An introduction to a series of pieces concerning a rife culture of narcissism amongst gay men and their bodily identities.

By Nathan Smith

I never quite knew the story of Narcissus.

Frankly, I felt like I was only feeding Narcissus’s own narcissism learning it.

While I never knew – and still don’t know – the ancient myth of some self-preoccupied Ancient Greek figure, I still know how to spot narcissism in people. Especially gay men. The unhealthy obsession with oneself and one’s own body characterises this psychology and it is a type of thinking rife in the gay community. Looking only through Grindr profiles one can come across countless instances of narcissistic men whose airbrushed photos and taunting overviews (‘Uglies stop messaging me – I’m only after hot guys like me’ one reads) make one wonder about what it means to a be gay male today.

Our image-saturated culture, with the instant-upload killing the one-hour photo, stresses our face and bodies as the primary outlets of our identities (and naturally their relationship to how the camera immortalises them in images). Forget intelligence or emotional depth, we today are encouraged to subscribe to cults of body obsession through fashion, online dating on apps like ManHunt and Grindr, and regular photo cataloguing on Instagram amongst other media outlets.

It’s this contemporary media that me and other gay men can feed off, and it can only compound our interest in ourselves to unhealthy levels. I began to grow alienated at this aching pressure to succumb to narcissistic and obsessive projects dealing with my body, my hair, and my online identity which mostly boiled down to how I chalked up to other gay men in my minority.

Since so much of the media – both its mainstream and queer avenues – predominately present white masculine men (all gym-ready and tanned) as ‘gay’, there’s little diversity depicted as what it means to be a queer male. So half the time I spend deconstructing this misrepresentative tokens of the ‘gay community’ (it’s very rarely considered the ‘queer community’ in the mainstream press), I forge my own cycle of representation – that of the hater of the dominant culture of the gay community.

In this self-perpetuating cycle of thinking, I began to think more of gay men themselves. Being one myself, I too am eaten away by the same fears (homophobia, gay bashing) and the same anxieties (body image, vanity complexes) like others, and what I began to realise is that the young gay male is challenged a great deal to avoid indulging in narcissism. Self-improvement is one of the most deceptive explanations gay men are told when they pursue gym memberships, explore online dating applications, and catalogue their queerness via Instagram or Twitter.

Gay men form some of the most narcissistic in any minority and I’m here to tell you why.

The gay male has a bitter relationship with self-representation and it is only today that this bond is complicated further. It’s an exhaustive set of cultures intersecting and one that I have intensely experienced myself, like most young gay men do as the exit the invisible closet and enter the visible gay community. Between the pressure to chalk up to the bodies the gay community can idolise, right through to competing with other gay men to be given a fair chance on dating websites, it can be a struggle facing a culture that sometimes says your body is what makes you a real gay man.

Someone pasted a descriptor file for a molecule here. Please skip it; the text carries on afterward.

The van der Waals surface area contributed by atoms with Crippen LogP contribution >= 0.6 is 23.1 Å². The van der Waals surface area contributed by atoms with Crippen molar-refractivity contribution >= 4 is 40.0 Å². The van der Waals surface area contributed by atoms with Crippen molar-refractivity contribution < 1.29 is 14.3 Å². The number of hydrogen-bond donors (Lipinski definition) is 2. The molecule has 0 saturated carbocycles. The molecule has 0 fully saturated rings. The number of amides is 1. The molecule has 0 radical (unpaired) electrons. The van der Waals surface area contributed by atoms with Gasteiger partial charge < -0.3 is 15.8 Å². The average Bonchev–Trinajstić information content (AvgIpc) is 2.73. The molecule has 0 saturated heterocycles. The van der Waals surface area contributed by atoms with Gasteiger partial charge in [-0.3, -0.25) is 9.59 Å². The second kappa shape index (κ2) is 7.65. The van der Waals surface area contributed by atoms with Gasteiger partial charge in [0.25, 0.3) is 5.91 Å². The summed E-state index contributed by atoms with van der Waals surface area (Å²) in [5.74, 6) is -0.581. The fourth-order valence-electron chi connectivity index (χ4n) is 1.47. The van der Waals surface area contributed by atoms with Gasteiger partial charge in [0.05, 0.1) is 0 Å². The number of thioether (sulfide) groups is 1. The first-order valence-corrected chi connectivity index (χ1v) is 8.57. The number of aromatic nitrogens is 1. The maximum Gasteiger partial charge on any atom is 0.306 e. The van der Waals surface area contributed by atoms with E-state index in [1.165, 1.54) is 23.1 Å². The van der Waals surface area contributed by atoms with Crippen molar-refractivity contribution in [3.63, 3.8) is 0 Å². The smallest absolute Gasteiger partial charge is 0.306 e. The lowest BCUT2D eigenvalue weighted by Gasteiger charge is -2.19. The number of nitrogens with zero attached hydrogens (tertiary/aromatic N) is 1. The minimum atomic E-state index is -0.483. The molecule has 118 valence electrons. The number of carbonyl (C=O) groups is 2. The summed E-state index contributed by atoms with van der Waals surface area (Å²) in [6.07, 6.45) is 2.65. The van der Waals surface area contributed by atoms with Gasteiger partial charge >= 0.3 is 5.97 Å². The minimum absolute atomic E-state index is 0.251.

These thoughts circled my mind as I considered the many identities that shape my immediate community. An overarching pursuit of masculinity – whether that was a perceived sense of failed masculinity because of queerness – dominated many avenues of gay male culture. For me, it came to a combination of images we are exposed to as gay men, ranging from pornography to advertising through to pop music.

Since so much of mainstream society removes us from the norm because we sleep with people of the same sex, sometimes we too use this assumption about ourselves and prioritise carnality in our own immediate culture. Look no further than Grindr which many claim is purely a sex hook-up app and are not far from the truth. Coupled with our sometimes-greedy consumption of pop music that encourages one-night stands, heavy drinking, and recreational drug-taking and many of our cultural tokens are congested with sex and substance obsessions.

These experiences have made me see a cult of narcissism in many gay men – friends, foes, fuck-buddies, and even in myself.

I decided that it be a worthwhile cultural project to look closely at the relationship between narcissism and gay culture as I saw it. It’s these next pieces on Closets That Matter that will attempt to pull apart what I see as potentially destructive forces to many gay men’s self-esteem and self-worth.

By pointing out how gay culture can sometimes toy with our emotions and our desires, whether they are sexual or romantic, I think many of us can help moderate ourselves in avoiding vapid projects in vanity. The emphasis on the body in gay culture is a misleading emphasis as it suggests that we are happiest and queerest when our bodies meet (sometimes arbitrary) cultural standards.

I hope you can see these pieces are not vitriolic attacks on gay culture but rather re-examinations that try and keep in check sites where vanity and self-obsession run rife, which can later harm our collective queer community, our social perception, and ourselves.

This month concerns gym culture and the inherent self-obsession gay men can invest in pursuit of the perfect body.

The next piece will look at the ubiquitous application Grindr that although has been heralded for connecting many disenfranchised queers, sometimes only encourages promiscuity and cheap projects in self-representation.